Adapted from “The Latest on Managing Bot Canker and Blight – 2015 Research Updates” by Janine Hasey, UCCE Farm Advisor, Katherine Jarvis-Shean, UCCE Farm Advisor, and Themis Michailides, Plant Pathologist, UC Kearney Research and Extension Center, published in Sacramento Valley Walnut News, Spring 2016.
Botryosphaeria (Bot) canker and blight of walnut continued to be a problem so be alert to new infections from this spring and summer. Bot reduces yields by killing small fruit wood and large branches and directly infecting the nut. It is most obviously seen in walnut orchards as blighted shoots (dead branches with the leaves still stuck on), blighted twigs (dead, darkened and shriveled) and fruit with the entire hull blackened but still on the tree. Fruit can also be infected early in the season from latent infection, but the tissue death won’t be visible until late summer/early fall.
Bot fungi infect the nut, move into the peduncle (nut stem), and then kill the spur and next year’s buds. Bot can enter through wounds such as leaf scars, bud scars, and peduncle scars, pruning wounds, blighted fruit and scale infested wounds. Cankers grow slowly when temperatures are low. Above 80°F, cankers grow in 7-10 days.
There are two types of spores – the more common water-borne pycnidiospores, and the wind-borne ascospores. Practically-speaking, this means Bot can spread by spores dripping and splashing OR by blowing around in the orchard, depending on spore type. Both types need water to trigger infection. The photo below shows Bot spores oozing out of pycnidia (spore bearing structure) that have grown under the surface of infected wood. Bot infection requires susceptible tissue, infective Bot spores and the right environmental conditions – at least ¼” of rain (or irrigation water directly on susceptible tissue) and temperatures at or over 50°F.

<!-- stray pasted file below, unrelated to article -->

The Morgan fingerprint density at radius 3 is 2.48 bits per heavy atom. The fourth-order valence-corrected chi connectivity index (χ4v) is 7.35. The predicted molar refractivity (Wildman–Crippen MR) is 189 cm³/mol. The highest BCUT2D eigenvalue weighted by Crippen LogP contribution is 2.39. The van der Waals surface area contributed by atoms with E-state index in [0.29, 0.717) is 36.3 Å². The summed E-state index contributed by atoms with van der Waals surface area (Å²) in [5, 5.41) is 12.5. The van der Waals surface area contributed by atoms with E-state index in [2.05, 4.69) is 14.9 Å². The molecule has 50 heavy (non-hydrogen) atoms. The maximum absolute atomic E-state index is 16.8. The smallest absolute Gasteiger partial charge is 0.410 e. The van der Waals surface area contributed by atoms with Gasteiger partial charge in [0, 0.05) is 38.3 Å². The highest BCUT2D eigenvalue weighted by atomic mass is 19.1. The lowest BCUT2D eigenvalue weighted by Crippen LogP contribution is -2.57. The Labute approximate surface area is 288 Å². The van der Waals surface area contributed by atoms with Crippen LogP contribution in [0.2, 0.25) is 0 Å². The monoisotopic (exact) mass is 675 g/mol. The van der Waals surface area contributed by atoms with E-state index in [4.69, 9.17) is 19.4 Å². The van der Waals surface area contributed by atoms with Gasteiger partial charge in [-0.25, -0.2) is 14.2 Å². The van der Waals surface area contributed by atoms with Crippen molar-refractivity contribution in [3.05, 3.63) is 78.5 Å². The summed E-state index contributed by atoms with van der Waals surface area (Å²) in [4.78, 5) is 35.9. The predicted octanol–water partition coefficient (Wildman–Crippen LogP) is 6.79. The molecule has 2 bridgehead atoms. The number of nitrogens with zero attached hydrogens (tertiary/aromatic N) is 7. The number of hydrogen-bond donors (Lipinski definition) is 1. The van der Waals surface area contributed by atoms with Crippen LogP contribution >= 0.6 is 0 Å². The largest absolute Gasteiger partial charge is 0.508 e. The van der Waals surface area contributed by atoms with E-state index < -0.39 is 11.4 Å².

Pruning wounds in medium-to-large wood (3- and 4- year old branches) are susceptible to infection for at least four months after the pruning cut is made. Dr. Michailides pruned branches in early February and inoculated with Bot spores at different intervals over four months. For one- and two-year old wood, cankers that grew from pruning wounds were no different in length from the control, indicating that pruning does not make these tissues more susceptible to Bot. However, three- and four-year old wood had much longer cankers than control branches even up to four months later. It is suspected that the hollow pith inside older walnut branches provide a haven for infection and spore growth. Spraying fungicides on pruning wounds did not consistently reduce infection.
Chipping pruned wood reduced ability to cause infection by two-thirds, but removal is still best option in light to medium infected orchards. In a Solano County trial, infected dead wood was pruned, chipped and left on the orchard floor, then sampled regularly for pycnidia presence and spore viability. Chipping the wood decreased pycnidia presence by 2/3 below those in the unchipped control by the end of the season. However, an average 30% of the pycnidia on chipped wood could still produce spores with almost 100% viability by the end of the summer. More research is needed to determine whether pycnidia will overwinter in chipped prunings following winter rains.
Because of the large size of walnut trees and fruitwood distribution, we recommend both cultural and chemical controls. Avoid sprinkler irrigation that wets the canopy and also spreads the disease. Control scale insects that may provide entry points for disease. Prune dead branches back to healthy green wood during the summer or immediately following harvest allowing at least one month before heavy rains can spread inoculum to susceptible pruning cuts. Removing infected wood from the orchard floor can reduce the inoculum load and is mainly important in orchards with light-to-medium Bot infection. Finally, apply a fungicide spray mid-May, mid-June, and mid-July to reduce Bot infections.